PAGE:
Redemption Camp has 5,000 houses, roads, rubbish collection, police, supermarkets, banks, a fun fair, a post office – even a 25 megawatt power plant. In Nigeria, the line between church and city is rapidly vanishing. [...] Canaanland has banks, businesses, a university and a petrol station – one of a number of churches beginning to offer these services. But none can match Redemption Camp for scale. Daddy GO – as the charismatic Adeboye is affectionately known by his followers – has been perfecting the package for the past decade. “If you wait for the government, it won’t get done,” says Olubiyi. So the camp relies on the government for very little – it builds its own roads, collects its own rubbish, and organises its own sewerage systems. And being well out of Lagos, like the other megachurches’ camps, means that it has little to do with municipal authorities. Government officials can check that the church is complying with regulations, but they are expected to report to the camp’s relevant office. Sometimes, according to the head of the power plant, the government sends the technicians running its own stations to learn from them.
Toward a Predictive Theory of Depression / Slate Star Codex
Yes, it says "[Epistemic status: Total wild speculation]" right at the top, but the ideas are certainly interesting:
Chekroud’s theory of depression as high-level-depressing-beliefs bothers me because there are so many features of depression that aren’t cognitive or emotional or related to any of these higher-level functions at all. Depressed people move more slowly, in a characteristic pattern called “psychomotor retardation”. They display perceptual abnormalities. They’re more likely to get sick. There are lots of results like this. Depression has to be about something more than just beliefs; it has to be something fundamental to the nervous system. And low confidence in neural predictions would do it. Since neural predictions are the basic unit of thought, encoding not just perception but also motivation, reward, and even movement – globally low confidence levels would have devastating effects on a whole host of processes. Perceptually, they would make sense-data look less clear and distinct. Depressed people describe the world as gray, washed-out, losing its contrast. This is not metaphorical. You can do psychophysical studies on color perception in depressed people, you can stick electrodes on their eyeballs, and all of this will tell you that depressed people literally see the world in washed-out shades of gray. Descriptions of their sensory experience sound intuitively like the sensory experience you would get if all your sense organs were underconfident in their judgments.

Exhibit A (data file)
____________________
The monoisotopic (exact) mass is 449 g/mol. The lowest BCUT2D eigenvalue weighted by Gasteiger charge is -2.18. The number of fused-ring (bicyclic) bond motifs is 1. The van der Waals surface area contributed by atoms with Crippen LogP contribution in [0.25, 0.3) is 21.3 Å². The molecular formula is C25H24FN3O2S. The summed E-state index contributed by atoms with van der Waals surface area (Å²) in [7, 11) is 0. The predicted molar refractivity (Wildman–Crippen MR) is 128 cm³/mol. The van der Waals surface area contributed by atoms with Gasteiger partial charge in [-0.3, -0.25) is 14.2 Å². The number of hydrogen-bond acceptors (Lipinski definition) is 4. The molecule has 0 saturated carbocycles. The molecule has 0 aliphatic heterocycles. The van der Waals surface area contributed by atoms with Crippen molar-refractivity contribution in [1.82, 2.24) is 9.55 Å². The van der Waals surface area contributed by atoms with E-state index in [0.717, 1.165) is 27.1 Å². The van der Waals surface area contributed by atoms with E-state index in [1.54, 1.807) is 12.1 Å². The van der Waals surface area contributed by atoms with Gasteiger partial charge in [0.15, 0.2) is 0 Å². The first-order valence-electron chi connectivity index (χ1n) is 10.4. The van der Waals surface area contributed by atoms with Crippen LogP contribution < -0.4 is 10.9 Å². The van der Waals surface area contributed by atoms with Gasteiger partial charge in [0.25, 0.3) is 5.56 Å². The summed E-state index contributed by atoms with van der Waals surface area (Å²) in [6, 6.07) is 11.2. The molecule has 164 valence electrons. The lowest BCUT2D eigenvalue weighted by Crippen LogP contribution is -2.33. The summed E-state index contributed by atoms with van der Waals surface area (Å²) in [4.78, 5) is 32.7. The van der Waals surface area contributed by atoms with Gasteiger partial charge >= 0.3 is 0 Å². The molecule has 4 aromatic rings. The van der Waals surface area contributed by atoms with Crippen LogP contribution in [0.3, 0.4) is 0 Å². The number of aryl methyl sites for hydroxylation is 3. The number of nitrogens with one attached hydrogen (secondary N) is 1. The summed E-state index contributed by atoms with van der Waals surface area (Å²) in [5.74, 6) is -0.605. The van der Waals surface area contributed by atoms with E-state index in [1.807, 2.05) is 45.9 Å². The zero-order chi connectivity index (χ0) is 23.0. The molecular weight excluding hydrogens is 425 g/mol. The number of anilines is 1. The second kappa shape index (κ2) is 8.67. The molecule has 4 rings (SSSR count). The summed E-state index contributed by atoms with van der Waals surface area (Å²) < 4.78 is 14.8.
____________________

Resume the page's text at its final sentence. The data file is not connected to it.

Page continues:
"I Write on Human Skin": Catherine the Great and the Rule of Law / Los Angeles Review of Books
Today marks the 250th anniversary of the Legislative Commission convened by the Empress Catherine the Great. ("Great," incidentally, is a title she humbly refused when it was offered by the Commission — though her humility takes a hit upon learning that she had also instructed the Commission to offer the title.) Granted, the Legislative Commission does not seem as dramatic an event as, say, the Russian Revolution, whose anniversary is also being marked this year. And yet, while there is no Lenin haranguing supporters at the Finland Station or Bolshevik soldiers storming the Winter Palace, the Commission ripples with great drama and tragedy. More importantly, the event raises hard questions about issues as relevant today as they were 250 years ago — questions regarding the relationships between the ideal and the real, morality and policy, philosophers and kings. What Catherine hoped to do and what she did measures the perhaps inevitable gap between thinkers who propose and rulers who dispose.
Movie Accent Expert Breaks Down 31 Actors Playing Real People | WIRED / YouTube
I love these videos:
Dialect coach Erik Singer takes a look at idiolects, better known as the specific way one individual speaks. To best break down this concept, Erik analyzes some actors playing real people. Just how close was Jamie Foxx's Ray Charles? What about Cate Blanchett's portrayal of Bob Dylan? Is Daniel Day-Lewis' Lincoln accurate?
Deep Six: Jemele Hill and the Fight for the Future of ESPN / The Ringer
The new cohost of ‘SportsCenter’ and her partner, Michael Smith, have been blamed for the network’s perceived liberal bias. Should they embrace debate or block the trolls? Hill shares her side.
The surprising pattern behind color names around the world / YouTube
In 1969, two Berkeley researchers, Paul Kay and Brent Berlin, published a book on a pretty groundbreaking idea: that every culture in history, when they developed their languages, invented words for colors in the exact same order. They claimed to know this based off of a simple color identification test, where 20 respondents identified 330 colored chips by name. If a language had six words, they were always black, white, red, green, yellow, and blue. If it had four terms, they were always black, white, red, and then either green or yellow. If it had only three, they were always black, white, and red , and so on. The theory was revolutionary — and it shaped our understanding of how color terminologies emerge.
The Contentious Physics of Wiffle Ball / The Atlantic
The inventor’s grandsons still run the family enterprise, with a product unchanged since its 1953 launch. Their dad, the pitcher for whom the ball was designed, told The Atlantic in 2002 that the Mullany family believed cutting the holes might create a “weight imbalance” that would cause the ball to curve. To this day, the company insists, “we don’t know exactly why it works—it just does!” That folksy answer is charming, but a scientific one can foster even greater admiration for this curious ball and the sport that makes use of it.